yeah the cheaper network equipment tends to act wonkey with enough time, especially ISP provided cable/dsl modems.. they dont have alot of RAM and with enough time a memory leak takes them down or the mac/nat/routing tables grow so large that it overflows and looses its grip on reality.
I had a few DSL modems hooked to a directional WiFi bridge on a giant tower in the middle of nowhere; I didnt have 24/7/365 access to the Radio Shack and it seemed like the DSL modems would hang up every other month.. Once the timer was put on I never had to call someone to go out again.
Software Reboot timers only work if the software is still running; if the NVR or camera for some reason hard locks then that timer wont be able to trigger, so there mostly pointless.. An external timer would act as a hardware timer and would guarantee a reset despite the condition of of the software.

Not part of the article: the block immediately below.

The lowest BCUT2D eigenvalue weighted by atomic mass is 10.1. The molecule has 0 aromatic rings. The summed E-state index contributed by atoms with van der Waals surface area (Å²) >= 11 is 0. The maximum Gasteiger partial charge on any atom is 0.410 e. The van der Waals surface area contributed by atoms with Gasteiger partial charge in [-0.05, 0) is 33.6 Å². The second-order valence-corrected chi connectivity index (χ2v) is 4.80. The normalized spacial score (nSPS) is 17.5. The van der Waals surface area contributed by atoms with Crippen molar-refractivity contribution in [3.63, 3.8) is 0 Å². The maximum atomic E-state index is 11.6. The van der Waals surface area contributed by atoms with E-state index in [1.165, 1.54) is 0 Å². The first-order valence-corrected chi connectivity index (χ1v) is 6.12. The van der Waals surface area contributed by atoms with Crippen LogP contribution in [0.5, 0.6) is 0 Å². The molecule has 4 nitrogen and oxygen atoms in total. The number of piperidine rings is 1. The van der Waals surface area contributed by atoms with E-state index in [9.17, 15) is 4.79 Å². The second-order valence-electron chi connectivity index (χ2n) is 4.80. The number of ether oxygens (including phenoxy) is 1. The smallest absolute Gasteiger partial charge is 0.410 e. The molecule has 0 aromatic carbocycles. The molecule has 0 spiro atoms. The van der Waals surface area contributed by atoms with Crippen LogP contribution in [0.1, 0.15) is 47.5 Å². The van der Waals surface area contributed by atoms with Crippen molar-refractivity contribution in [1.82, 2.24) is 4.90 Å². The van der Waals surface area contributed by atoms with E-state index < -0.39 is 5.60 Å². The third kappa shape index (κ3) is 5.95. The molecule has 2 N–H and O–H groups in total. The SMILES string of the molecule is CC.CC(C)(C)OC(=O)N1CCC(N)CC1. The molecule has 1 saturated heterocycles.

Ive actually had quite a few customers do this to there cable/dsl modems over the years because the'd have regular internet issues that were always solved by rebooting the modem.. Feedback was always great, solved a bunch of issues they had been having and was alot more cost effective than a brand new pro-grade modem.
Interesting. One of the first things I turn off is auto reboot in a dvr/nvr, and now IP cameras as well. It's been said a scheduled reboot is a good idea and yet the dvr/nvr has never had and issue being on full time. The upgraded modem optimum put in here last year has been ok it seems. What I always have trouble with in time is, you guessed, it routers. This tp-link I've had in line seems to be doing okay...for now.
since there's so many attack bots out there constantly scanning you for hacks all the damn time your router is constantly dealing with connection attempts, even if its silent blocking them. This grows ARP tables, firewall logs, etc and sometimes this can lock up these lil ISP routers running off minimal hardware, especially when you get scanned very aggressively by a broken bot or targeted attack.. Ive seen big expensive routers crumble like this aswell, with minimal effort it is pretty easy to overwhelm a router's resources unless it was very well implemented.